The luminescence of SrS:Cu is known to originate from the isolated Cu+ ion that substitutes for a Sr atom but locates at an off-center of the octahedral coordination in the host matrix.(37) - (39) The understanding of the SrS:Cu phosphor has been, however, rather insufficient to interpret many of the luminescence properties. For example, one or more broad bands vary from blue to green in SrS:Cu have been reported in the literature and the explanations were often contradictory.(40)- (43) Furthermore, the luminescence spectra and decay time of SrS:Cu are strongly temperature dependent but the reasons for this have not been given. On the other hand, most of the alkali halides have the same rock salt crystal structure as SrS, and the luminescence of the octahedrally coordinated Cu+ in these hosts are well understood,(44) -(46) they may thus well be used in understanding the luminescence properties of SrS:Cu. The studies carried out in this work were intended to clarify these issues, and possible luminescence mechanisms for SrS:Cu are proposed.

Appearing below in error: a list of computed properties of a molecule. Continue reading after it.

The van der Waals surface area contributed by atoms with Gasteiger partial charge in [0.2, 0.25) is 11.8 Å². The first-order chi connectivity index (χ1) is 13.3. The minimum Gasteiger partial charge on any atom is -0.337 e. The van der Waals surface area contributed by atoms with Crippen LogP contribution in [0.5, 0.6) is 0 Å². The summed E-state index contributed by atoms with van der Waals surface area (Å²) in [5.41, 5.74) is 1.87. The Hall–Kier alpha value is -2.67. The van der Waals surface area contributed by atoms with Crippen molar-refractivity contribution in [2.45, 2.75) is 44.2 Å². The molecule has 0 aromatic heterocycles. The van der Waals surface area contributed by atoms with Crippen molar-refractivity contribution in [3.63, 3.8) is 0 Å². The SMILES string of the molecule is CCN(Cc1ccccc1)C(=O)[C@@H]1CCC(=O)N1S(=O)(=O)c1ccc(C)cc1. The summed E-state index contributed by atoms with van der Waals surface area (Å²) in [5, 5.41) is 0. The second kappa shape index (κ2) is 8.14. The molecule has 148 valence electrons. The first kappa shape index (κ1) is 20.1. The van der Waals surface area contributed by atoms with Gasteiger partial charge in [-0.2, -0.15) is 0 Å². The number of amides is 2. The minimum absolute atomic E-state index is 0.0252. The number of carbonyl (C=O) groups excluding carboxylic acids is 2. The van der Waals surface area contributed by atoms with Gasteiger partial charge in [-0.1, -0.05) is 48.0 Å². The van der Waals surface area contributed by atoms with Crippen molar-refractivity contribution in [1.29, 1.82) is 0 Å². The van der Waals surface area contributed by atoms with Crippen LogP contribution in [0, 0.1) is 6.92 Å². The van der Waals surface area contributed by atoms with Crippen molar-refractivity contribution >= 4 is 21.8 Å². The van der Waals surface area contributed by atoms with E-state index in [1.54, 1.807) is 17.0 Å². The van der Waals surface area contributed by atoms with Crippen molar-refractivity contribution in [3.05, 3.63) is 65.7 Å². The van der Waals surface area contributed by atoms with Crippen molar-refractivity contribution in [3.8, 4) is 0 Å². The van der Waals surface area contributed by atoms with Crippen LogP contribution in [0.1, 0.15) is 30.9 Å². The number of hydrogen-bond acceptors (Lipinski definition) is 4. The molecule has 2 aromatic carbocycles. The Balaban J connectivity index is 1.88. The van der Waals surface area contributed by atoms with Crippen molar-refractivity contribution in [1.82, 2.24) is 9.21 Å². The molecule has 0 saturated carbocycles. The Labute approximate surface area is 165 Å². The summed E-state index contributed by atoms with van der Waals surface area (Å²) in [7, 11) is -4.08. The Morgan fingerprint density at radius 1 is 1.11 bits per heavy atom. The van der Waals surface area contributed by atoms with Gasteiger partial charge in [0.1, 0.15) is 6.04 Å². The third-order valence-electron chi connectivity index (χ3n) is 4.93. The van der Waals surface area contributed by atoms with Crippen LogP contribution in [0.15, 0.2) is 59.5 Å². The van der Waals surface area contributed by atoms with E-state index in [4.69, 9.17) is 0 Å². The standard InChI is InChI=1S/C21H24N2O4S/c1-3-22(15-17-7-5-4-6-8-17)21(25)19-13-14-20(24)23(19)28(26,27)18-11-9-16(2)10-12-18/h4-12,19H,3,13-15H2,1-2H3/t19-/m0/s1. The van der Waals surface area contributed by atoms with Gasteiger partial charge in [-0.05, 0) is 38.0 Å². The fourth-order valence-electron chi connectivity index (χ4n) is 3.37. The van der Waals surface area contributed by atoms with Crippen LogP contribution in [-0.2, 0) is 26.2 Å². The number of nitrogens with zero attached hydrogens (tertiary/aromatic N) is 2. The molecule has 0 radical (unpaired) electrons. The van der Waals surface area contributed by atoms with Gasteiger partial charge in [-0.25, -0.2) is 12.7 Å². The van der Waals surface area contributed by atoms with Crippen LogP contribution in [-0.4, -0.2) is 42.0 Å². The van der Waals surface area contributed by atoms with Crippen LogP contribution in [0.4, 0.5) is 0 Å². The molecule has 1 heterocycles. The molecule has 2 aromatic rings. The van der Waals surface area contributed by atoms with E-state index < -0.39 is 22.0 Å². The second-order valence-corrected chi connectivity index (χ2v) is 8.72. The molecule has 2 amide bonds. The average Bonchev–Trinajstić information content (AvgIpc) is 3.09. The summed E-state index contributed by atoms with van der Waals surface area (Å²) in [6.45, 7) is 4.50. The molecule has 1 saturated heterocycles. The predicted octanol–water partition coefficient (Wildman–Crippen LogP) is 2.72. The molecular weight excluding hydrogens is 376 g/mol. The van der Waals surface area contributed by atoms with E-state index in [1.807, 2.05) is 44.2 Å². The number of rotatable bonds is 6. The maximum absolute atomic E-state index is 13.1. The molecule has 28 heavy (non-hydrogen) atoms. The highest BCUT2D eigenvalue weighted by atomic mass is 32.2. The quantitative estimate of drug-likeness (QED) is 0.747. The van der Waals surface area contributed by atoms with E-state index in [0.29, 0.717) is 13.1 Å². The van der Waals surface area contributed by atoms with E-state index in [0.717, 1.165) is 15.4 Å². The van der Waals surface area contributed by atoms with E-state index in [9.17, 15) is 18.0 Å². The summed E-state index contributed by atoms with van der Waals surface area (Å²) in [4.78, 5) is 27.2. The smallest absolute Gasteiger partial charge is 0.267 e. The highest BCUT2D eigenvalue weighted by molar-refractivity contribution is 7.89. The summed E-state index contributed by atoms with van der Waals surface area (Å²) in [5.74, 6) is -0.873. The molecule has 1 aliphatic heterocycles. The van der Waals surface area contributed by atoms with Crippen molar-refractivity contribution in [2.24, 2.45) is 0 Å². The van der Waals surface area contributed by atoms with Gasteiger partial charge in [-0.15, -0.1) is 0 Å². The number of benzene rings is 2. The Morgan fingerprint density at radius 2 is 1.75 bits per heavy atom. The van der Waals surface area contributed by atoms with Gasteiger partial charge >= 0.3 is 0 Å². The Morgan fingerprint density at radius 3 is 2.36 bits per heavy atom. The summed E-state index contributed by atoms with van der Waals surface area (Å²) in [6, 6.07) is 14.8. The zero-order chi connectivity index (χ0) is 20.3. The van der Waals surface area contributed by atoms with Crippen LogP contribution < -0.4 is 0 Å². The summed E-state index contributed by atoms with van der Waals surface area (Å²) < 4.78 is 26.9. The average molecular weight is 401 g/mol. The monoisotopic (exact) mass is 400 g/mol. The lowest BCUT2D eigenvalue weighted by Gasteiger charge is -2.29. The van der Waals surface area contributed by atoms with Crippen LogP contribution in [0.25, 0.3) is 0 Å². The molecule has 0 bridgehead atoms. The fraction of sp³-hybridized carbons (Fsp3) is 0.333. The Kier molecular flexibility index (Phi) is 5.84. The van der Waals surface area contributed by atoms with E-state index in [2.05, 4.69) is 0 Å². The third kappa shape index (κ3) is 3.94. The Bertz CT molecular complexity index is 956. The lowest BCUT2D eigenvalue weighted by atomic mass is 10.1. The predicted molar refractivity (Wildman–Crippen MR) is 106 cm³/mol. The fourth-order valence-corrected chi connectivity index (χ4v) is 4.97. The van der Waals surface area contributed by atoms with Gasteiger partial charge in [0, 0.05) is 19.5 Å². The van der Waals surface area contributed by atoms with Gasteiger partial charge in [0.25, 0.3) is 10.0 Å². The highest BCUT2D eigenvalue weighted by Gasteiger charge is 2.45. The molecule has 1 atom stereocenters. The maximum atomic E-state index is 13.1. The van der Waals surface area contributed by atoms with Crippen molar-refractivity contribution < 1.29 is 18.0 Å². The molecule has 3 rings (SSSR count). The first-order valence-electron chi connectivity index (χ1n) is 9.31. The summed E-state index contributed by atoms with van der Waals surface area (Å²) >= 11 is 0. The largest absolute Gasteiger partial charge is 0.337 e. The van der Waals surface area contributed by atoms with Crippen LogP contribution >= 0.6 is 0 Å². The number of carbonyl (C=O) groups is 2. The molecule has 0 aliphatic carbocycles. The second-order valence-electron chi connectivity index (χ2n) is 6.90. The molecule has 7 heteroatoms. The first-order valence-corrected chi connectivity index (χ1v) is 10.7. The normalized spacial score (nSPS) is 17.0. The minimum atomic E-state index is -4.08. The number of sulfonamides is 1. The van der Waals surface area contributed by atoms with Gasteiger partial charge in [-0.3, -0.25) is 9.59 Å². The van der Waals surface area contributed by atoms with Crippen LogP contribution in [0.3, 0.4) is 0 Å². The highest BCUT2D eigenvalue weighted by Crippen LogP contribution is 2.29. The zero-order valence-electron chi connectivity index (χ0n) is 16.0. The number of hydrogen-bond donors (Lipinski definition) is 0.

Fig. 8. PL emission spectra of ALE SrS:Cu thin films at RT.
PL studies on ALE SrS:Cu thin films at RT verified that both blue and green luminescence may exist. The emissions of an ALE SrS:Cu consist of a high energy (H) band and a low energy (L) band located at about 460 and 520 nm, respectively (Fig. 8). The ratio of the H and L bands thus determines the color gamut of the phosphor. However, the H band diminishes as the temperature decreases, as if the emission undergoes a red shift. Completely green luminescent SrS:Cu can be seen as the result of a "single" emission band located at about 530 nm, and this band persists at low temperature. EL of the SrS:Cu films is essentially the same as PL.